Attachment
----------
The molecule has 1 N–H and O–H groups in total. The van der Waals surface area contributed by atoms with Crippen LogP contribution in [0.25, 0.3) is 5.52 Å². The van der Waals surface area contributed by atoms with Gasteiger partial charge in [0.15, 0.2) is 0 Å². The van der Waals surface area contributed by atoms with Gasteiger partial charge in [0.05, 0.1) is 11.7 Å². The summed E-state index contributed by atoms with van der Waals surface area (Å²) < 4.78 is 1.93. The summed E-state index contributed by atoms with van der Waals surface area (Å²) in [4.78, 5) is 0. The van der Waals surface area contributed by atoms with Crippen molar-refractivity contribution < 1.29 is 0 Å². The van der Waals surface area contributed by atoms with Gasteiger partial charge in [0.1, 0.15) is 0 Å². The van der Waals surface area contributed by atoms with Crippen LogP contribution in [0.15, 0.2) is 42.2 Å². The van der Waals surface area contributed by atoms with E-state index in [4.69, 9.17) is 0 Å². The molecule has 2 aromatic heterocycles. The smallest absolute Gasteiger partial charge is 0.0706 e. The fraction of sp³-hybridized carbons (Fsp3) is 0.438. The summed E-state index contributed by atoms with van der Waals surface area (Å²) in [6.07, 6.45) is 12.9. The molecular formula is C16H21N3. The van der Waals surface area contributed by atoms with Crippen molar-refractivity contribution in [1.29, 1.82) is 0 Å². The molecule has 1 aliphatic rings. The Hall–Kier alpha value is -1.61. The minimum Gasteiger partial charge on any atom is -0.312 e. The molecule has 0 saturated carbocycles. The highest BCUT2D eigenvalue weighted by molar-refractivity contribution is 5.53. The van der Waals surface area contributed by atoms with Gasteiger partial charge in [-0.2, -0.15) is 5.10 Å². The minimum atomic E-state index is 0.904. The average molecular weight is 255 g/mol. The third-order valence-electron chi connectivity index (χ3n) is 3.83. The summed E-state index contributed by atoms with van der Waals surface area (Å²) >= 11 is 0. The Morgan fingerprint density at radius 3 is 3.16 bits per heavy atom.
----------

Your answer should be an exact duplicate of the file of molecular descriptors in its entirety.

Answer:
The molecule has 1 N–H and O–H groups in total. The van der Waals surface area contributed by atoms with Crippen LogP contribution in [0.25, 0.3) is 5.52 Å². The van der Waals surface area contributed by atoms with Gasteiger partial charge in [0.15, 0.2) is 0 Å². The van der Waals surface area contributed by atoms with Gasteiger partial charge in [0.05, 0.1) is 11.7 Å². The summed E-state index contributed by atoms with van der Waals surface area (Å²) < 4.78 is 1.93. The summed E-state index contributed by atoms with van der Waals surface area (Å²) in [4.78, 5) is 0. The van der Waals surface area contributed by atoms with Crippen molar-refractivity contribution < 1.29 is 0 Å². The van der Waals surface area contributed by atoms with Gasteiger partial charge in [0.1, 0.15) is 0 Å². The van der Waals surface area contributed by atoms with Crippen LogP contribution in [0.15, 0.2) is 42.2 Å². The van der Waals surface area contributed by atoms with E-state index in [4.69, 9.17) is 0 Å². The molecule has 2 aromatic heterocycles. The smallest absolute Gasteiger partial charge is 0.0706 e. The fraction of sp³-hybridized carbons (Fsp3) is 0.438. The summed E-state index contributed by atoms with van der Waals surface area (Å²) in [6.07, 6.45) is 12.9. The molecular formula is C16H21N3. The van der Waals surface area contributed by atoms with Crippen molar-refractivity contribution in [1.29, 1.82) is 0 Å². The molecule has 1 aliphatic rings. The Hall–Kier alpha value is -1.61. The minimum Gasteiger partial charge on any atom is -0.312 e. The molecule has 0 saturated carbocycles. The highest BCUT2D eigenvalue weighted by molar-refractivity contribution is 5.53. The van der Waals surface area contributed by atoms with Gasteiger partial charge in [-0.2, -0.15) is 5.10 Å². The minimum atomic E-state index is 0.904. The average molecular weight is 255 g/mol. The third-order valence-electron chi connectivity index (χ3n) is 3.83. The summed E-state index contributed by atoms with van der Waals surface area (Å²) >= 11 is 0. The Morgan fingerprint density at radius 3 is 3.16 bits per heavy atom.